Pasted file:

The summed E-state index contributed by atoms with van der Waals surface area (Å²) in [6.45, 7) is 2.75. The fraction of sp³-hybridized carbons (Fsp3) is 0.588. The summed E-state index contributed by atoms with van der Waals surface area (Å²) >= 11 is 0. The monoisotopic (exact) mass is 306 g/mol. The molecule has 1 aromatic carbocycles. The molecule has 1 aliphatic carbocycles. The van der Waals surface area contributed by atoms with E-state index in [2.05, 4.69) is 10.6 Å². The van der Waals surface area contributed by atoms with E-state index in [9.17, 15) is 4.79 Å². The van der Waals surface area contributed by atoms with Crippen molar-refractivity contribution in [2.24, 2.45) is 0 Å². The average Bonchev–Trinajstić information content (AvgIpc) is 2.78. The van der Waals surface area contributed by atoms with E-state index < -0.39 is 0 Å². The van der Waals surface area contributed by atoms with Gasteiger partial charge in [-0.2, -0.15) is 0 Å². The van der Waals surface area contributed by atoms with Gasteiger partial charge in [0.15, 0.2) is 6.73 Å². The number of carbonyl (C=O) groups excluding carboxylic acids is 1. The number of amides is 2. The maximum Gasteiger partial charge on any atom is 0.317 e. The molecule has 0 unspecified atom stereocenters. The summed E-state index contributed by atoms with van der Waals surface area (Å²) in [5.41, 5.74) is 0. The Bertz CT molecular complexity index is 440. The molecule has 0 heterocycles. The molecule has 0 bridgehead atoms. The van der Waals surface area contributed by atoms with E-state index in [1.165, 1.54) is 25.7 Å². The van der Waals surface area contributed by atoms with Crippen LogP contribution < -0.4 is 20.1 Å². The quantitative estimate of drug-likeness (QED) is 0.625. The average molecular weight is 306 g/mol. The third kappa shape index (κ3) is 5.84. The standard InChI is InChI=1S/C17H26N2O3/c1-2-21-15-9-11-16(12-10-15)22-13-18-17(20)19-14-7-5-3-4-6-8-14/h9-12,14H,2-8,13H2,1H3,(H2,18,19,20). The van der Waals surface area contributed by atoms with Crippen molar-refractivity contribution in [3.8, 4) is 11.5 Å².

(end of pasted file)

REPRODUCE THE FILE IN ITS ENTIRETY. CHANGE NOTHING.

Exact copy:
The summed E-state index contributed by atoms with van der Waals surface area (Å²) in [6.45, 7) is 2.75. The fraction of sp³-hybridized carbons (Fsp3) is 0.588. The summed E-state index contributed by atoms with van der Waals surface area (Å²) >= 11 is 0. The monoisotopic (exact) mass is 306 g/mol. The molecule has 1 aromatic carbocycles. The molecule has 1 aliphatic carbocycles. The van der Waals surface area contributed by atoms with E-state index in [2.05, 4.69) is 10.6 Å². The van der Waals surface area contributed by atoms with E-state index in [9.17, 15) is 4.79 Å². The van der Waals surface area contributed by atoms with Crippen molar-refractivity contribution in [2.24, 2.45) is 0 Å². The average Bonchev–Trinajstić information content (AvgIpc) is 2.78. The van der Waals surface area contributed by atoms with E-state index < -0.39 is 0 Å². The van der Waals surface area contributed by atoms with Gasteiger partial charge in [-0.2, -0.15) is 0 Å². The van der Waals surface area contributed by atoms with Gasteiger partial charge in [0.15, 0.2) is 6.73 Å². The number of carbonyl (C=O) groups excluding carboxylic acids is 1. The number of amides is 2. The maximum Gasteiger partial charge on any atom is 0.317 e. The molecule has 0 unspecified atom stereocenters. The summed E-state index contributed by atoms with van der Waals surface area (Å²) in [5.41, 5.74) is 0. The Bertz CT molecular complexity index is 440. The molecule has 0 heterocycles. The molecule has 0 bridgehead atoms. The van der Waals surface area contributed by atoms with E-state index in [1.165, 1.54) is 25.7 Å². The van der Waals surface area contributed by atoms with Crippen LogP contribution < -0.4 is 20.1 Å². The quantitative estimate of drug-likeness (QED) is 0.625. The average molecular weight is 306 g/mol. The third kappa shape index (κ3) is 5.84. The standard InChI is InChI=1S/C17H26N2O3/c1-2-21-15-9-11-16(12-10-15)22-13-18-17(20)19-14-7-5-3-4-6-8-14/h9-12,14H,2-8,13H2,1H3,(H2,18,19,20). The van der Waals surface area contributed by atoms with Crippen molar-refractivity contribution in [3.8, 4) is 11.5 Å².